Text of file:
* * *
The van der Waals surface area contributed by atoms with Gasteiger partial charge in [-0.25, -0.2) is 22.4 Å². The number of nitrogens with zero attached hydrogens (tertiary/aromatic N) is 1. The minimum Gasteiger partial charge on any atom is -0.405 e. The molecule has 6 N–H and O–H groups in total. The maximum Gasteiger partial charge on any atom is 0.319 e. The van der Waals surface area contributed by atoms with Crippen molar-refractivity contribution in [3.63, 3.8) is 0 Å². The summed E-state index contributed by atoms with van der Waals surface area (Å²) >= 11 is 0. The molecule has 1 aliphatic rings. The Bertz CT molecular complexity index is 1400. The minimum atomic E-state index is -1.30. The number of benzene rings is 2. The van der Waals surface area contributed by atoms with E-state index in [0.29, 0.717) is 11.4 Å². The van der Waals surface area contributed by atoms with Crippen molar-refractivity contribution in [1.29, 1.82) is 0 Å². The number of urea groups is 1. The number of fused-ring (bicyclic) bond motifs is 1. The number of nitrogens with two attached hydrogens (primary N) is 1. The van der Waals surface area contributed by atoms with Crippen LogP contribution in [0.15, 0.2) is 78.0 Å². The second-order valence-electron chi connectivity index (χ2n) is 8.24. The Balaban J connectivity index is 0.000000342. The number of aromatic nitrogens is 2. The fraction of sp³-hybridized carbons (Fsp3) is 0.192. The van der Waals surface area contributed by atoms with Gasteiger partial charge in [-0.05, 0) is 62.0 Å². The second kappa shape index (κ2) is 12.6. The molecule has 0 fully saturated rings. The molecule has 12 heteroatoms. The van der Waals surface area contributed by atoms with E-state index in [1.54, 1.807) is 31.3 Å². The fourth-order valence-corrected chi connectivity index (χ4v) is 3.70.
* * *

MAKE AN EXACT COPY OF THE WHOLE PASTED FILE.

The van der Waals surface area contributed by atoms with Gasteiger partial charge in [-0.25, -0.2) is 22.4 Å². The number of nitrogens with zero attached hydrogens (tertiary/aromatic N) is 1. The minimum Gasteiger partial charge on any atom is -0.405 e. The molecule has 6 N–H and O–H groups in total. The maximum Gasteiger partial charge on any atom is 0.319 e. The van der Waals surface area contributed by atoms with Crippen molar-refractivity contribution in [3.63, 3.8) is 0 Å². The summed E-state index contributed by atoms with van der Waals surface area (Å²) >= 11 is 0. The molecule has 1 aliphatic rings. The Bertz CT molecular complexity index is 1400. The minimum atomic E-state index is -1.30. The number of benzene rings is 2. The van der Waals surface area contributed by atoms with E-state index in [0.29, 0.717) is 11.4 Å². The van der Waals surface area contributed by atoms with Crippen molar-refractivity contribution in [1.29, 1.82) is 0 Å². The number of urea groups is 1. The number of fused-ring (bicyclic) bond motifs is 1. The number of nitrogens with two attached hydrogens (primary N) is 1. The van der Waals surface area contributed by atoms with Crippen LogP contribution in [0.15, 0.2) is 78.0 Å². The second-order valence-electron chi connectivity index (χ2n) is 8.24. The Balaban J connectivity index is 0.000000342. The number of aromatic nitrogens is 2. The fraction of sp³-hybridized carbons (Fsp3) is 0.192. The van der Waals surface area contributed by atoms with Gasteiger partial charge in [-0.05, 0) is 62.0 Å². The second kappa shape index (κ2) is 12.6. The molecule has 0 fully saturated rings. The molecule has 12 heteroatoms. The van der Waals surface area contributed by atoms with E-state index in [1.54, 1.807) is 31.3 Å². The fourth-order valence-corrected chi connectivity index (χ4v) is 3.70.